Ayr Bank

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The Ayr Bank was a Scottish bank of the latter eighteenth century that caused one of the most famous banking debacles in European history. In part the bank owes its notoriety to Adam Smith, who, in the Wealth of Nations, devoted a good bit of space to describing its story.

The Ayr Bank, more accurately called the firm of Douglas, Heron, and Company, came into being in November 1769. It was founded along the lines of the land bank schemes suggested by John Law, but unlike Law’s schemes, it was a purely private initiative without official backing. As a copartnership, as opposed to an incorporated business, its owners were fully liable for all the debts of the business. Its founders were landowners of the first order, one of whom, the Duke of Buccleuch, had accompanied Adam Smith on a tour of Europe and had the benefit of the famous economist’s advice. Land owned by the founders was the ultimate security for the bank’s notes.

The Ayr Bank burst upon the scene when the Scottish economy was in a contraction and many observers felt that a shortage of circulating money acted as a drag on the Scottish economy. According to Smith, writing in the Wealth of Nations:

This bank was more liberal than any other had ever been, both in granting cash discounts, and in discounting bills of exchange. With regard to the latter, it seems to have made scarce any distinction between real and circulating bills, but to have discounted all equally. It was the avowed principle of this bank to advance, upon any real security, the whole capital which was to be employed in those improvements of which returns are the most slow and distant, such as the improvements to land.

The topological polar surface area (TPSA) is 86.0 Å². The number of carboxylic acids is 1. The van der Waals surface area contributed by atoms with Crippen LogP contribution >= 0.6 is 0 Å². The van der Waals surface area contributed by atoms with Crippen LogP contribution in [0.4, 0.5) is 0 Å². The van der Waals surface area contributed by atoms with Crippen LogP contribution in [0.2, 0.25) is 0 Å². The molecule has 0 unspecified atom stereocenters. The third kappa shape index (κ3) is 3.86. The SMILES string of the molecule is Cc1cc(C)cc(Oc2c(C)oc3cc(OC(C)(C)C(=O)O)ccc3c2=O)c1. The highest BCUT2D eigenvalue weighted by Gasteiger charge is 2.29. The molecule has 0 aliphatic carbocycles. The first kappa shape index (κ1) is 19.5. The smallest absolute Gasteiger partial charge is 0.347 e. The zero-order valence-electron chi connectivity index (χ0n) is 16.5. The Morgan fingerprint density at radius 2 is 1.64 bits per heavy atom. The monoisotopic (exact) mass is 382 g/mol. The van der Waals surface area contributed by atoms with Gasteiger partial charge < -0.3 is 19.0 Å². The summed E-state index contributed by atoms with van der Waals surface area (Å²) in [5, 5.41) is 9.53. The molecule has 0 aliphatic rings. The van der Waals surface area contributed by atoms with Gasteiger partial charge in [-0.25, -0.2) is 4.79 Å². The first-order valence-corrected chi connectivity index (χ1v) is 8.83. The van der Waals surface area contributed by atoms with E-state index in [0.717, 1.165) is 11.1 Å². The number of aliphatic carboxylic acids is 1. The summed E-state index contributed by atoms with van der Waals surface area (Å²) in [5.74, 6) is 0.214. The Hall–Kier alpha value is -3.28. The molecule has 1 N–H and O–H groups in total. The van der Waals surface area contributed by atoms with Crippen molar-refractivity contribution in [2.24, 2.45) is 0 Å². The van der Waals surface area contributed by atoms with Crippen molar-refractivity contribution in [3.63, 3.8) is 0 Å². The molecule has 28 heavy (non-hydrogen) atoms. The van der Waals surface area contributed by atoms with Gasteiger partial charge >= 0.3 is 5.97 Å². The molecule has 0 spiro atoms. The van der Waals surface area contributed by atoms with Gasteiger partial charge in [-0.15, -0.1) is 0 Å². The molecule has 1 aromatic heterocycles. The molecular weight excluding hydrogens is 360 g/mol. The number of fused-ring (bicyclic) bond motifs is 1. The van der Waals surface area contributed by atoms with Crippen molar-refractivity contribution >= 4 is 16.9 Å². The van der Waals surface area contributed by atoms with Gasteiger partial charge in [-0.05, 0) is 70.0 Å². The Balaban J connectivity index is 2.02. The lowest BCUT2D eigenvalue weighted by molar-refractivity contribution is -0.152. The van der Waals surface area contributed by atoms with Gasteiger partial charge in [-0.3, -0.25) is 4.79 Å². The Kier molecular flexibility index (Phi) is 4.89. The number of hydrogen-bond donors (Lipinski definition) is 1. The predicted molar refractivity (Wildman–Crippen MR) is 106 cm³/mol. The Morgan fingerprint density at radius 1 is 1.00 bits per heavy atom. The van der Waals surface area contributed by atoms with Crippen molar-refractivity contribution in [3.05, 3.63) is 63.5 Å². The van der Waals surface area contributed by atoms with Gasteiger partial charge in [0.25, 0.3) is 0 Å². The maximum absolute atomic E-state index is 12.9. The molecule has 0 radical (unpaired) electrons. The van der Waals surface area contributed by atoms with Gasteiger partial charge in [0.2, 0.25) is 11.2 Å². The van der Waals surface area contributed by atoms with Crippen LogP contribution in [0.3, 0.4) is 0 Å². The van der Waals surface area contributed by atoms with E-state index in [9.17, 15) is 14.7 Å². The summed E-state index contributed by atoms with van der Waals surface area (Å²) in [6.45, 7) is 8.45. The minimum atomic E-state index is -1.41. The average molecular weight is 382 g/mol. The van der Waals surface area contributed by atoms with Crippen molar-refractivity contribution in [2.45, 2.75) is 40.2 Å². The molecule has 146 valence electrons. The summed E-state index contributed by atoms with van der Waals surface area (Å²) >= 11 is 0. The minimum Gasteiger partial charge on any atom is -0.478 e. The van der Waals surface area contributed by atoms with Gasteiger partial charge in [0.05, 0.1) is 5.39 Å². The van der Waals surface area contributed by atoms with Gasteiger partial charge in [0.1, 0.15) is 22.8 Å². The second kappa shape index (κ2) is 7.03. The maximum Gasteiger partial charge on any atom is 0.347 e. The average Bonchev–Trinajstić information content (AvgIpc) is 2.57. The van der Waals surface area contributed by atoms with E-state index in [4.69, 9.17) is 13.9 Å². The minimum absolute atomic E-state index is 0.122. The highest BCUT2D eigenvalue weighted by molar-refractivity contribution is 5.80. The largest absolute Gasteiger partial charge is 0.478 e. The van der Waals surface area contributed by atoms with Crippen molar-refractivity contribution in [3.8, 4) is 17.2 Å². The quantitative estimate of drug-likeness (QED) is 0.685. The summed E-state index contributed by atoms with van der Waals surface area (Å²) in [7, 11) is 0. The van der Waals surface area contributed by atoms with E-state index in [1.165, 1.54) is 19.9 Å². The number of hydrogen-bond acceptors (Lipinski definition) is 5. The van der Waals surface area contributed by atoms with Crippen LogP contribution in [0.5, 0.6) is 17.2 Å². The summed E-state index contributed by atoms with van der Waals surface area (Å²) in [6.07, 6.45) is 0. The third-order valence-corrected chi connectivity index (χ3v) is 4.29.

(Smith, 1952)

The liberal lending policy of the bank led to a rapid expansion of bank notes, greater than what the bank’s resources could support. The Ayr Bank expansion of credit found its way into speculation in real estate and the London stock market. Bank notes were redeemed with bills of exchange drawn on London banks in amounts that exceeded the bank’s London resources. In 1772 a London-Scottish banking house with close connections with the Ayr Bank failed, and the Ayr Bank’s house of cards collapsed. Scotland’s public banks refused to grant credits to the failing bank. The bank was liquidated, and the income from the land was pledged to the redemption of outstanding bank notes. The founders of the bank lost everything, some of whom were apparently unaware that their liability was unlimited.

The failure of the Ayr Bank was probably due more to mismanagement than to faults in the land bank principle. The bank may have actually spurred the economic development of Scotland, but its failure weakened public confidence in land banking schemes, leaving gold and silver as the most acceptable security for bank notes. The bank’s history shows how easily an expansion of bank notes leads to a speculative bubble that ends in collapse. History has continued to repeat itself, with Tokyo being the last scene of a speculative bubble fed by overly generous credit policy.